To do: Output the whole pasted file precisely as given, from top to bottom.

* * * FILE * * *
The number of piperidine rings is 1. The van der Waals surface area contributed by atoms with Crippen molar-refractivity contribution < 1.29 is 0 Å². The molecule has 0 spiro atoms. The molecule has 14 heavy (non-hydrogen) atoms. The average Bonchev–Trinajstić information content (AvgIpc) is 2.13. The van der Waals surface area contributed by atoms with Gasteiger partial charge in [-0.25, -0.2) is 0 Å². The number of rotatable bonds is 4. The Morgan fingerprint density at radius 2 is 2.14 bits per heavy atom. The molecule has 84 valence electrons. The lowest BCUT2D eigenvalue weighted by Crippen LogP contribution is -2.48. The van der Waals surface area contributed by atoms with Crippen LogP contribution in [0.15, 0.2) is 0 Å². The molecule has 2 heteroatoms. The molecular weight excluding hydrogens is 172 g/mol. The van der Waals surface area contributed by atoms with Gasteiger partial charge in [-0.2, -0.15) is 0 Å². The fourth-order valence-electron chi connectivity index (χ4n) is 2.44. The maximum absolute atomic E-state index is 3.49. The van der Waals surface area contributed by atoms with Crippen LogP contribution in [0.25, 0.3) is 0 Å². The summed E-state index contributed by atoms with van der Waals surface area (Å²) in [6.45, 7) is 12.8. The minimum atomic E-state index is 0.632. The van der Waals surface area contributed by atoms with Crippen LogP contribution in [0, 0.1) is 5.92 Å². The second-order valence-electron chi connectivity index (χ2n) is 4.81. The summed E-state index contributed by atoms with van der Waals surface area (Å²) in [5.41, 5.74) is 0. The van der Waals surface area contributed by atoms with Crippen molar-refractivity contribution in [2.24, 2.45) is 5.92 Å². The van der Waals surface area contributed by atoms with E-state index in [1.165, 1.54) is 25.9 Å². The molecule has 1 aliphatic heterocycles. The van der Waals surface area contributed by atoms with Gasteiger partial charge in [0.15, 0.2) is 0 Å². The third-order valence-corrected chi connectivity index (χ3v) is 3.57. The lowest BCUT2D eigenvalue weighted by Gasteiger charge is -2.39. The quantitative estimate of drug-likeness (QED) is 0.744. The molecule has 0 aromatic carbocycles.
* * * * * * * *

The number of piperidine rings is 1. The van der Waals surface area contributed by atoms with Crippen molar-refractivity contribution < 1.29 is 0 Å². The molecule has 0 spiro atoms. The molecule has 14 heavy (non-hydrogen) atoms. The average Bonchev–Trinajstić information content (AvgIpc) is 2.13. The van der Waals surface area contributed by atoms with Gasteiger partial charge in [-0.25, -0.2) is 0 Å². The number of rotatable bonds is 4. The Morgan fingerprint density at radius 2 is 2.14 bits per heavy atom. The molecule has 84 valence electrons. The lowest BCUT2D eigenvalue weighted by Crippen LogP contribution is -2.48. The van der Waals surface area contributed by atoms with Crippen LogP contribution in [0.15, 0.2) is 0 Å². The molecule has 2 heteroatoms. The molecular weight excluding hydrogens is 172 g/mol. The van der Waals surface area contributed by atoms with Gasteiger partial charge in [-0.2, -0.15) is 0 Å². The fourth-order valence-electron chi connectivity index (χ4n) is 2.44. The maximum absolute atomic E-state index is 3.49. The van der Waals surface area contributed by atoms with Crippen LogP contribution in [0.25, 0.3) is 0 Å². The summed E-state index contributed by atoms with van der Waals surface area (Å²) in [6.45, 7) is 12.8. The minimum atomic E-state index is 0.632. The van der Waals surface area contributed by atoms with Crippen LogP contribution in [0, 0.1) is 5.92 Å². The second-order valence-electron chi connectivity index (χ2n) is 4.81. The summed E-state index contributed by atoms with van der Waals surface area (Å²) in [5.41, 5.74) is 0. The van der Waals surface area contributed by atoms with Crippen molar-refractivity contribution in [2.24, 2.45) is 5.92 Å². The van der Waals surface area contributed by atoms with E-state index in [1.165, 1.54) is 25.9 Å². The molecule has 1 aliphatic heterocycles. The van der Waals surface area contributed by atoms with Gasteiger partial charge in [0.15, 0.2) is 0 Å². The third-order valence-corrected chi connectivity index (χ3v) is 3.57. The lowest BCUT2D eigenvalue weighted by Gasteiger charge is -2.39. The quantitative estimate of drug-likeness (QED) is 0.744. The molecule has 0 aromatic carbocycles.